House Speaker Paul Ryan (R-Wis.) did not have a replacement plan for the Affordable Care Act ready to go, and he sure doesn’t have a tax plan, at least not one that withstands budget scrutiny and has a prayer of getting passed. Both efforts reveal how unrealistic GOP campaign rhetoric and doctrine have gotten, how disconnected from reality they are both in substance and in politics.
No plan has been submitted formally to the Congressional Budget Office for scoring, but that does not prevent Ryan from informally testing certain aspects of his plan. If he had a magic formula to cut corporate tax rates and individual tax rates and keep the debt from ballooning, I think we would have seen it by now. In one incarnation, Ryan’s plan — according to the Tax Policy Center — lost trillions of dollars. That’s why Ryan is trying to peddle the border adjustment tax (BAT), but unless that generates several trillion dollars in revenue and can attract support, it will be of little help.
Right now the BAT is a big, fat target for policy mavens and Republican politicians who see price hikes for consumers and harm to many businesses that sell imports (or incorporate imported goods for sale). The latest is former senator Phil Gramm (R-Tex.), a tax-cutting icon in GOP circles. In an op-ed for the Wall Street Journal, he shreds the idea that the BAT won’t result in price increases for consumers because the value of the dollar will appreciate by just the right amount to offset the 20 percent BAT:
Even if we imagine that the value of the dollar could instantly rise by 25%, circumventing the adjustment process, the list of unintended consequences would still be immense. Much of the world’s public and private debt is denominated in dollars, and a rapid increase in the value of the dollar would cause massive financial upheavals and bankruptcies. A 25% increase in the dollar’s value would imperil American investments abroad—including hundreds of billions of dollars in private and state pension funds and university endowments. The domestic tourism industry, which does not get a tax subsidy on its sales to foreigners visiting the U.S., would be devastated.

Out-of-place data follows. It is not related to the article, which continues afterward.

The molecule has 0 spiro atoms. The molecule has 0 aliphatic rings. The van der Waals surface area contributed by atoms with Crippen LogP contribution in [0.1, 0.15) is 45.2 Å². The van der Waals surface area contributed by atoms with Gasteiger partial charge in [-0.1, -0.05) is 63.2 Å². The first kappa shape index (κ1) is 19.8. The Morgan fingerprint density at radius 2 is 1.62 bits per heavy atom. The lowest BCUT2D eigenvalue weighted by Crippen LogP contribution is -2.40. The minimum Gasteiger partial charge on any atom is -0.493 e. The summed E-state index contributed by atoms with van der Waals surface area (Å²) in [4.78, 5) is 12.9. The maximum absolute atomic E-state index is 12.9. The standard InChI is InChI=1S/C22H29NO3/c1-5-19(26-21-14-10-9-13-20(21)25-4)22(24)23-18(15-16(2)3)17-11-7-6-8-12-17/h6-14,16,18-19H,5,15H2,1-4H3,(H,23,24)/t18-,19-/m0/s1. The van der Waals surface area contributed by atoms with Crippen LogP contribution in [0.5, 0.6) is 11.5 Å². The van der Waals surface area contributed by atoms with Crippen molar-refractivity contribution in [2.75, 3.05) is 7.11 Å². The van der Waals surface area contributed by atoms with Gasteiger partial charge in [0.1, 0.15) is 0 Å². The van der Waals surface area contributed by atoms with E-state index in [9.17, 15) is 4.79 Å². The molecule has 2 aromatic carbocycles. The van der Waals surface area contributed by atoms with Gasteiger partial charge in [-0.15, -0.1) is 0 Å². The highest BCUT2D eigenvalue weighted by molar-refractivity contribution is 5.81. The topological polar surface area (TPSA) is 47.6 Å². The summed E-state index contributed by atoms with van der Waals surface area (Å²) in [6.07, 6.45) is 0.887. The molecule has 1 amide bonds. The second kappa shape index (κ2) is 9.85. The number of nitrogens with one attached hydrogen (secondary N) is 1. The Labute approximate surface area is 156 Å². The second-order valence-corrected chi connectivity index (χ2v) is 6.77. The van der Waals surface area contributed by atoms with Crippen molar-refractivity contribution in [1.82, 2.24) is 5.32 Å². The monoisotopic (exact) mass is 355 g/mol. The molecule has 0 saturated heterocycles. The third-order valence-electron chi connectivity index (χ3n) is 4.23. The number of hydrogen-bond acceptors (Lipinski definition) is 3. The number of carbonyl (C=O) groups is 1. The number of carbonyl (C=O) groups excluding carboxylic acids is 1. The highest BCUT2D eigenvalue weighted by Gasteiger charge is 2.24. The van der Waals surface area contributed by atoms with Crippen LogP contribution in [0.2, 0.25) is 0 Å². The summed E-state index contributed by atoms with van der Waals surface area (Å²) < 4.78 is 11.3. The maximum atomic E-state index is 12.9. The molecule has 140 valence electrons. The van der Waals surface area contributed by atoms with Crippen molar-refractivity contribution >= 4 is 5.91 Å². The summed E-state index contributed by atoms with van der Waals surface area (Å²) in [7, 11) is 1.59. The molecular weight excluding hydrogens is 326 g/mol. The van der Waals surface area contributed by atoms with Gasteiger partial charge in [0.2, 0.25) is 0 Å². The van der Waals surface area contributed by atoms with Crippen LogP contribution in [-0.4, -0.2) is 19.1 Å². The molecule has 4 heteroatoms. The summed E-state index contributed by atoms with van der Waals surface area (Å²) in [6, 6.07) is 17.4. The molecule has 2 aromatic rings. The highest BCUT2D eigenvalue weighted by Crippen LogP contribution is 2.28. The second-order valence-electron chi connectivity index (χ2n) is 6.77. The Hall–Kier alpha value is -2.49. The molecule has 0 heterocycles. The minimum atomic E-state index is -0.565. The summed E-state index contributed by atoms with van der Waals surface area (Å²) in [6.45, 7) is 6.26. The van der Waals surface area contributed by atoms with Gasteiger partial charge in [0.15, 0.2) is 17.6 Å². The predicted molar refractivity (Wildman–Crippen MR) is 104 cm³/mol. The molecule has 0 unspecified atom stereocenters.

Border adjustment will be challenged under international trade agreements. Proponents tell us that not taxing exports is only treating our income tax like a value-added tax, which normally is not imposed on exports. But countries with VATs also have income taxes. Could the U.S. persuade the World Trade Organization that exempting exports from income taxes is the equivalent of doing so for a VAT or sales tax? That’s doubtful, but if the answer is yes, other countries could do it as well—dissipating any U.S. advantage from subsidizing exports.
Gramm telling Republicans the tax plan is bad is like Fred Astaire telling you that you cannot dance. Don’t bother with a second opinion. Multiple GOP senators have already said they won’t back a BAT.
Listen to the president, and he’ll say a tax plan is coming in two or three weeks. Listen to Treasury Secretary Steven Mnuchin, and he will say he hopes to get tax reform “done” by the August recess. Listen to Ryan, and he’ll say everyone gets a tax cut; listen to Mnuchin, and he’ll say the White House is “primarily focused on a middle-income tax cut and a simplification for business.”
In other words, tax reform is stalled right now, a victim of over-promising, political reality and simple math. Perhaps Ryan should go back to the drawing board.